Chapter 7: can employers discriminate?

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Updated: 4/13/2007 3:35 pm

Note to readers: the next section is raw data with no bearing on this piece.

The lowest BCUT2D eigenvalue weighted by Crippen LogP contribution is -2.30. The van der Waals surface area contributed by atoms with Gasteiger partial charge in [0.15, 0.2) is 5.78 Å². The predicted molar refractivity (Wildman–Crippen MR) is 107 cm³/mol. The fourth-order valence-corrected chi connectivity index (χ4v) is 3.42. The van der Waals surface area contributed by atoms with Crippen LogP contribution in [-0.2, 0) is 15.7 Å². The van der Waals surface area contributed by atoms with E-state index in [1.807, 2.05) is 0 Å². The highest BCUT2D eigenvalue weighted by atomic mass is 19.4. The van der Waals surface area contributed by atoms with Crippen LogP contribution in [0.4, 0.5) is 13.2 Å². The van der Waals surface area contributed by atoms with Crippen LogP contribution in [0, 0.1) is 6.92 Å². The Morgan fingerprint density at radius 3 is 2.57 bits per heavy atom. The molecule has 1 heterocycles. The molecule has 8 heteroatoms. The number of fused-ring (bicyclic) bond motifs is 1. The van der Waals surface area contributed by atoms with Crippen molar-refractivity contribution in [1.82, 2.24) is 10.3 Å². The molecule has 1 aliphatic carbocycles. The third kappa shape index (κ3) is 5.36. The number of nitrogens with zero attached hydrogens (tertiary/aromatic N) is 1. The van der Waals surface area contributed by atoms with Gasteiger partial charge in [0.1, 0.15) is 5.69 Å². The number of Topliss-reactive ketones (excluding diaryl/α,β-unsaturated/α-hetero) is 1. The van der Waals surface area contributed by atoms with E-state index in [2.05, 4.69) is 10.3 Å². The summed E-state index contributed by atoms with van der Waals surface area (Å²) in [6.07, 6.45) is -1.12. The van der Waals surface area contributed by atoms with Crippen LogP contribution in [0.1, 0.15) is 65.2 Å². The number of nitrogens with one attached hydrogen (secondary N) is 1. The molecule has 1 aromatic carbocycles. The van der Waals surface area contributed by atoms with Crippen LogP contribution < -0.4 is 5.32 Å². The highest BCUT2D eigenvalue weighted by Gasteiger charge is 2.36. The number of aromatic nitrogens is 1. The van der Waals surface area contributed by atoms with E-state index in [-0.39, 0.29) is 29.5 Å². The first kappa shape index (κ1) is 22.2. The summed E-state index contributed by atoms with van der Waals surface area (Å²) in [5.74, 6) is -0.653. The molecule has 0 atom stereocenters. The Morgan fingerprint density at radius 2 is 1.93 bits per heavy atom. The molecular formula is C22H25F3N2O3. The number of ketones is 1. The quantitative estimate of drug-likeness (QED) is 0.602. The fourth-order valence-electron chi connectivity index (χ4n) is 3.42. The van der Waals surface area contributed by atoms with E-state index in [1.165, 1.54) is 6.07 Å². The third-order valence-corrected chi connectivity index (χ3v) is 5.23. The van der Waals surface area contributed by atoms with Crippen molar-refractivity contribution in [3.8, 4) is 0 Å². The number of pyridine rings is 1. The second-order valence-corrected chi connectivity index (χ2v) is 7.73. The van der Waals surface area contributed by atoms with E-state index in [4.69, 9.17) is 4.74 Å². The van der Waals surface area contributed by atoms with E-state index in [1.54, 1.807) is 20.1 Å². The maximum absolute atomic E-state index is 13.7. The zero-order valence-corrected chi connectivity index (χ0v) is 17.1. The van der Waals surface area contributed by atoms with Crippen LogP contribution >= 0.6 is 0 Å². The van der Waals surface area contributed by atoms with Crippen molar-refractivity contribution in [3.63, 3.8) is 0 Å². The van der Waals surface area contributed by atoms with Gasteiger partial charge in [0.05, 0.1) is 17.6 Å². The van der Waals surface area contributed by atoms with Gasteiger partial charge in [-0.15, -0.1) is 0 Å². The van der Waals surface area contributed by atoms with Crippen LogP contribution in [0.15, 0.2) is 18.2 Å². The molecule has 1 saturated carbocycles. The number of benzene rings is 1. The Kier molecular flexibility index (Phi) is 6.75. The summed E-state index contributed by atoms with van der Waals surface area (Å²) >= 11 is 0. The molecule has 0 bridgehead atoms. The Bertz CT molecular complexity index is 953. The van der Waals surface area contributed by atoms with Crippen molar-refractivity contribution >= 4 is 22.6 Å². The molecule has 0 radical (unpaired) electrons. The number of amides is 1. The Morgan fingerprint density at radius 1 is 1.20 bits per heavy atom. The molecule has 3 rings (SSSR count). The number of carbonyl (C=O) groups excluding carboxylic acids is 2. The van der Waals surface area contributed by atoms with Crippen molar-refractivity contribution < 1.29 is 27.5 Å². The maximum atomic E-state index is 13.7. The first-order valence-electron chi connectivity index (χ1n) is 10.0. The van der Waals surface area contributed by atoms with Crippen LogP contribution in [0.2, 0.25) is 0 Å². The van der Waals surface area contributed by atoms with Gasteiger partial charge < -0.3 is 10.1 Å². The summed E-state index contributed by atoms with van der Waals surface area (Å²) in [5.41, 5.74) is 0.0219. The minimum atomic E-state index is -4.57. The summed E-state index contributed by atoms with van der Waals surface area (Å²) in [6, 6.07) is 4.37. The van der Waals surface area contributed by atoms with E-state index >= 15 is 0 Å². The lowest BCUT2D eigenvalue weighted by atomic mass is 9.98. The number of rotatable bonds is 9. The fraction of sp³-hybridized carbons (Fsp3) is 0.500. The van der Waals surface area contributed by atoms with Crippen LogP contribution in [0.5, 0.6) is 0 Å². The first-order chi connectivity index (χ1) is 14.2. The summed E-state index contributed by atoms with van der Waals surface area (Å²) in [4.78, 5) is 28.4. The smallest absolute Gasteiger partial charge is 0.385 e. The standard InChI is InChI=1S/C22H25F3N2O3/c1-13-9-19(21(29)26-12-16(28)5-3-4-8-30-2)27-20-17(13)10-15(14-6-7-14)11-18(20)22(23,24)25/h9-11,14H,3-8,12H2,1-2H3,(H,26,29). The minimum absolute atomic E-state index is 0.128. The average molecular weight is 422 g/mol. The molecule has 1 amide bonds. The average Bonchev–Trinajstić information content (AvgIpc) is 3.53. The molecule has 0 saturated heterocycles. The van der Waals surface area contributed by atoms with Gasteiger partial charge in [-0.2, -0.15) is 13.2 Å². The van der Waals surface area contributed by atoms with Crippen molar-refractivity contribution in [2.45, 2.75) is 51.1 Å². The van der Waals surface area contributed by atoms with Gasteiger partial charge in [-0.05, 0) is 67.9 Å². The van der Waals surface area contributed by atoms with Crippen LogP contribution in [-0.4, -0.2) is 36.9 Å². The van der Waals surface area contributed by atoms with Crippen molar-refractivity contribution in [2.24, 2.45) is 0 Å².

All federal, state, and local governmental agencies are prohibited from discriminating against you because you've filed for Chapter Seven. This includes firing you, denying or terminating your public benefits, excluding you from public housing, refusing to renew your state liquor license, excluding you from a state home mortgage finance program, denying you a driver's license, denying you a government contract, or excluding you from participating in a government-guaranteed student loan program. Private employers also can't fire you just because you filed for Chapter Seven. However, if an employer refuses to hire you because you have a poor credit history-- not just because you filed for bankruptcy-- you may not have any recourse. Chapter Seven filings are part of your consumer credit report for ten years when you file Chapter Seven, and federal law allows employers to review your credit report. If you feel you've suffered illegal discrimination because you filed bankruptcy, you'll probably have to sue or file a complaint, and you'll probably need an attorney. To find out how filing Chapter Seven might affect your employment situation, contact a bankruptcy attorney.

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